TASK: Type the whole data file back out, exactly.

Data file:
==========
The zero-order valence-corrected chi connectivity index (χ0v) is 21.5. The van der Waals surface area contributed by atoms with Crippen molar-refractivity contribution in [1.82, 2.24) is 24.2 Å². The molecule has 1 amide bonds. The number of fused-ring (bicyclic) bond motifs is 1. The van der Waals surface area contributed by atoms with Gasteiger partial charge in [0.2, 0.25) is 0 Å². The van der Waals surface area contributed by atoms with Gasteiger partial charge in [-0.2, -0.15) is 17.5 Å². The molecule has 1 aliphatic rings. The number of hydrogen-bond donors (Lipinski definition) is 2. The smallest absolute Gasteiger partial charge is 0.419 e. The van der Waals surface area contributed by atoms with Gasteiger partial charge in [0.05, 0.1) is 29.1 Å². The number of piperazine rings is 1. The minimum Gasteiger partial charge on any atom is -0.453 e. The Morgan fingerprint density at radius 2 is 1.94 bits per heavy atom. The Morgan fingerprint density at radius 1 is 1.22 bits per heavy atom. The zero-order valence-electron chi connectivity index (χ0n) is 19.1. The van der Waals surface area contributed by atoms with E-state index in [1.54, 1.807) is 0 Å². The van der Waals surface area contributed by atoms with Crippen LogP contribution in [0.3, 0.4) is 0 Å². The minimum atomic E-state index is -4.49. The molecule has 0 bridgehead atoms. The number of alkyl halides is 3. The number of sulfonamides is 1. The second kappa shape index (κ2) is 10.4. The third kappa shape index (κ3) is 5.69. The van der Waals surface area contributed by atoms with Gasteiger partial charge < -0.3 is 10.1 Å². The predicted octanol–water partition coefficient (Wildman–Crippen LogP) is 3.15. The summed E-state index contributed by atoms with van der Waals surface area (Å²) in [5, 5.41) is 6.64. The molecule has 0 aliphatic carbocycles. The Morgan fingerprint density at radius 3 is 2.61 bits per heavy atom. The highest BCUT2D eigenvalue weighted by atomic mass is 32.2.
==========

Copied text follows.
The zero-order valence-corrected chi connectivity index (χ0v) is 21.5. The van der Waals surface area contributed by atoms with Crippen molar-refractivity contribution in [1.82, 2.24) is 24.2 Å². The molecule has 1 amide bonds. The number of fused-ring (bicyclic) bond motifs is 1. The van der Waals surface area contributed by atoms with Gasteiger partial charge in [0.2, 0.25) is 0 Å². The van der Waals surface area contributed by atoms with Gasteiger partial charge in [-0.2, -0.15) is 17.5 Å². The molecule has 1 aliphatic rings. The number of hydrogen-bond donors (Lipinski definition) is 2. The smallest absolute Gasteiger partial charge is 0.419 e. The van der Waals surface area contributed by atoms with Gasteiger partial charge in [0.05, 0.1) is 29.1 Å². The number of piperazine rings is 1. The minimum Gasteiger partial charge on any atom is -0.453 e. The Morgan fingerprint density at radius 2 is 1.94 bits per heavy atom. The Morgan fingerprint density at radius 1 is 1.22 bits per heavy atom. The zero-order valence-electron chi connectivity index (χ0n) is 19.1. The van der Waals surface area contributed by atoms with E-state index in [1.54, 1.807) is 0 Å². The van der Waals surface area contributed by atoms with Crippen LogP contribution in [0.3, 0.4) is 0 Å². The minimum atomic E-state index is -4.49. The molecule has 0 bridgehead atoms. The number of alkyl halides is 3. The number of sulfonamides is 1. The second kappa shape index (κ2) is 10.4. The third kappa shape index (κ3) is 5.69. The van der Waals surface area contributed by atoms with Gasteiger partial charge < -0.3 is 10.1 Å². The predicted octanol–water partition coefficient (Wildman–Crippen LogP) is 3.15. The summed E-state index contributed by atoms with van der Waals surface area (Å²) in [5, 5.41) is 6.64. The molecule has 0 aliphatic carbocycles. The Morgan fingerprint density at radius 3 is 2.61 bits per heavy atom. The highest BCUT2D eigenvalue weighted by atomic mass is 32.2.